14 June 2006 — Media Lens
On June 9, we published a Media Alert: ‘An Exchange With BBC World Affairs Editor John Simpson.’ (www.medialens.org/alerts/06/060609_an_exchange_with.php)
This alert generated some of the most interesting and insightful letters we’ve ever received from readers. On June 13, we received the following response from John Simpson:
Dear David and David,
First, an apology. I’ve been pretty semi-detached from the BBC for a long time, and don’t use their email system; so if you’ve been sending me great lengthy complaints during the last few years, I’m afraid they’ve vanished into the ether. I only got your latest message because one of the other addressees sent on to me.
In future, please email me at this address. I promise I’ll look carefully at what you say, and if you convince me that what you say is right, I’ll make any changes that are necessary.
But don’t bother to sound off to me about the BBC in general. The days when I was a senior manager as well as a broadcaster are now mercifully long past. I’ve only been responsible for my own reporting for a good fourteen years now.
In your email you tell me how important you are, how people take you seriously, and how nice and polite you are, too.
Glad to hear it, but my experience is different. You’ve lied about me, and tried to cover up any information which undermined your accusations.
Back in November 2002, not long before the invasion of Iraq, I did a report for ‘Panorama’ about Saddam Hussein. You decided that merely to examine Saddam’s record at a time like that was pro-war propaganda. Well, that’s your prerogative. But you also wrote this about me:
The truth is that you don’t get very far in the mainstream media if you offend powerful interests. The BBC’s John Simpson “was promoted with spectacular rapidity”, Oliver Burkeman notes in the Guardian. The ascent came to a swift end when Simpson compiled a report on the Falkland’s war which appeared to suggest that UK foreign policy had invited the invasion:
“Downing Street made calls; three days later he was taken off the air. It was 1988 before he returned from the wilderness to a role as a foreign affairs specialist.” (Oliver Burkeman, ‘Simpson of Kabul,’ the Guardian, November 14, 2001)……
Instead of turning his back on an organisation that had so severely punished him for offending the powerful, John Simpson stuck to the task of rebuilding his career within the BBC. As the BBC’s current world affairs editor, Simpson narrated and starred in the recent Panorama production: ‘Saddam: A Warning from History’, (BBC1, November 3, 2002).
What a nasty little mixture of innuendo and character assassination that is. You’re trying to make your readers believe that I never dared to offend ‘the powerful’ again, and that I grovelled my way back into favour by performing whatever my masters demanded of me.
The prosaic reality was that I was axed in 1982 because I was the victim of some pretty nasty BBC politics, which are at least as bad as anything that happens at Westminster. And I hadn’t been that good at reading the news anyway.
Less than four years later, far from trying slavishly to keep in with ‘the powerful’, I took a leading part, both publicly and inside the BBC, in defending our coverage of the bombing of Libya against the accusations of the Thatcher government. In fact we wiped the floor with them. It was easy, because they were mostly composed of insinuations and insubstantial half-truths. Sound familiar?
Yet although this is all in the public domain, you didn’t think to mention it. Funny, that.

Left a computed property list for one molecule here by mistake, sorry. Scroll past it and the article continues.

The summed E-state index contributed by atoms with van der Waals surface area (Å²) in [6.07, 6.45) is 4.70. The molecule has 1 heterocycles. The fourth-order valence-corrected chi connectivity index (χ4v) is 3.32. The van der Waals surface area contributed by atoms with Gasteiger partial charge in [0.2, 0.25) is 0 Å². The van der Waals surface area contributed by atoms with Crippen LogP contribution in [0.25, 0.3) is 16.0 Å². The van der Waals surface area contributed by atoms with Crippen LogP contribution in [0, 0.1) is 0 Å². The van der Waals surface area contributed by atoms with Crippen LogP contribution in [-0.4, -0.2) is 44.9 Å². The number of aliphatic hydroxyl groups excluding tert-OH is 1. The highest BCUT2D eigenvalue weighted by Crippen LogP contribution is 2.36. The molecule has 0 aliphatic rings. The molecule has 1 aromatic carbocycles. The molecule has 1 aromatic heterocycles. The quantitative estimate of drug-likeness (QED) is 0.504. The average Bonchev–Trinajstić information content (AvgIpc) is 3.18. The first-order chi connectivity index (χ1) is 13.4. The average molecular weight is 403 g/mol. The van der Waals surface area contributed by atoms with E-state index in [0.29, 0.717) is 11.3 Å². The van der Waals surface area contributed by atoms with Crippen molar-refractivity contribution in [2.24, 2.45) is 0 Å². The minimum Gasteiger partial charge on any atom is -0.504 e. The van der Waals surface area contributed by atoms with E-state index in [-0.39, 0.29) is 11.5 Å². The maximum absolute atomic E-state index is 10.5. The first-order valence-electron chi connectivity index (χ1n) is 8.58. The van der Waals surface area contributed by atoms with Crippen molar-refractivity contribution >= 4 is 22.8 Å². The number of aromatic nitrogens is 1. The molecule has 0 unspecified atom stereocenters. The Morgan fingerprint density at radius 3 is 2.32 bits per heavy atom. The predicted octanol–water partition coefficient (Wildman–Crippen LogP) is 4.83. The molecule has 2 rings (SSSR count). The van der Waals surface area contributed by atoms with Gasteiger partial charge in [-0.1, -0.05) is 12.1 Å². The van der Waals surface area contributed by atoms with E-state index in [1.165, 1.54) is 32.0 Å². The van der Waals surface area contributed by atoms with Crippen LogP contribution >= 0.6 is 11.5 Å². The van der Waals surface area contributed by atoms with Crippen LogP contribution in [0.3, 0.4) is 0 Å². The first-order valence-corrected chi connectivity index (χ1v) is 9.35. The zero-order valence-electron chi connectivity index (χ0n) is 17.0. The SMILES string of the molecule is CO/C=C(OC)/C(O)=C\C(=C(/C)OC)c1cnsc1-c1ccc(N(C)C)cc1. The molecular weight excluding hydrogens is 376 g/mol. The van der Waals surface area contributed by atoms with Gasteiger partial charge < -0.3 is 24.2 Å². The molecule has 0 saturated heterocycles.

Nor did you trouble to remind your readers about my coverage of the NATO bombing campaign against Serbia in 1999. I did a story from Belgrade which demonstrated that the bombing was creating more, rather than less, support for Milosevic. Tony Blair was so upset that he attacked me personally in the Commons.
In reporting like this, he announced, I was simply doing the Serbs’ bidding. He went on, “My view of democracy is he is entirely able to present whatever reports he likes and we are perfectly entitled to say that those reports are provided for under the instruction and guidance of the Serbian authorities.”
Afterwards I said that if Blair repeated this outside the privilege of Parliament I would sue him; and as a result I won a sort of apology from Alistair Campbell (who of course had been behind the whole attack).
No mention of any of this in your attack on me. Just like the tabloids, you don’t let the facts get in the way of a good story.
Remember what you wrote at the start of that piece of yours? ‘The truth is that you don’t get very far in the mainstream media if you offend powerful interests.’ Well, over the years my reporting has offended every single government since 1970, and so far the BBC has always backed me up. And at the age of 61 I still seem to be around.
So maybe you should rethink what you mean by ‘the truth’. And if you don’t tell the truth yourselves, whatever right have you got to complain about other people?
Above all, I’d like you to answer my main question: did you just forget to mention these things, or did you hide them from your readers on purpose?
All the best,
We have replied (June 14):
Many thanks for your further response. There seems to be some confusion surrounding your “main question”. Our initial email to Andrew North, Helen Boaden and yourself criticised a specific BBC report for failing to mention ’coalition’ responsibility for the mass killing of Iraqis. Our subsequent Media Alert was a response to your claim that the BBC +had+ afforded substantial coverage to US-UK killings, and to your claim that we believe “the BBC is in some way the mouthpiece of the British government”.
We explained that this is not what we are arguing and we explained why. We also cited studies, quotes and sources that contradict your claim that the BBC has provided fair and impartial coverage of ’coalition’ killings.
In other words, neither the original email nor the alert were specifically focused on your performance. We did cite one example from your reporting on Iraq, but only as an example of standard BBC practice.
So the answer to your “main question” is that we were not hiding evidence that you have “offended every single government since 1970″ for the simple reason that your reporting was not the focus of our alert. Your latest email completely ignores the important points we raised. Instead, you appear to have written a belated response to our November 2002 Media Alert: ‘Our Pravda – The BBC, Panorama and Iraq.’ (November 8, 2002; www.medialens.org/alerts/02/021108_Pravda_Panorama.HTM)
You write: “Nor did you trouble to remind your readers about my coverage of the NATO bombing campaign against Serbia in 1999. I did a story from Belgrade which demonstrated that the bombing was creating more, rather than less, support for Milosevic.”
Again, BBC reporting on Iraq, not your reporting on Serbia, was the focus of our Media Alert – why would we mention your reporting on Serbia?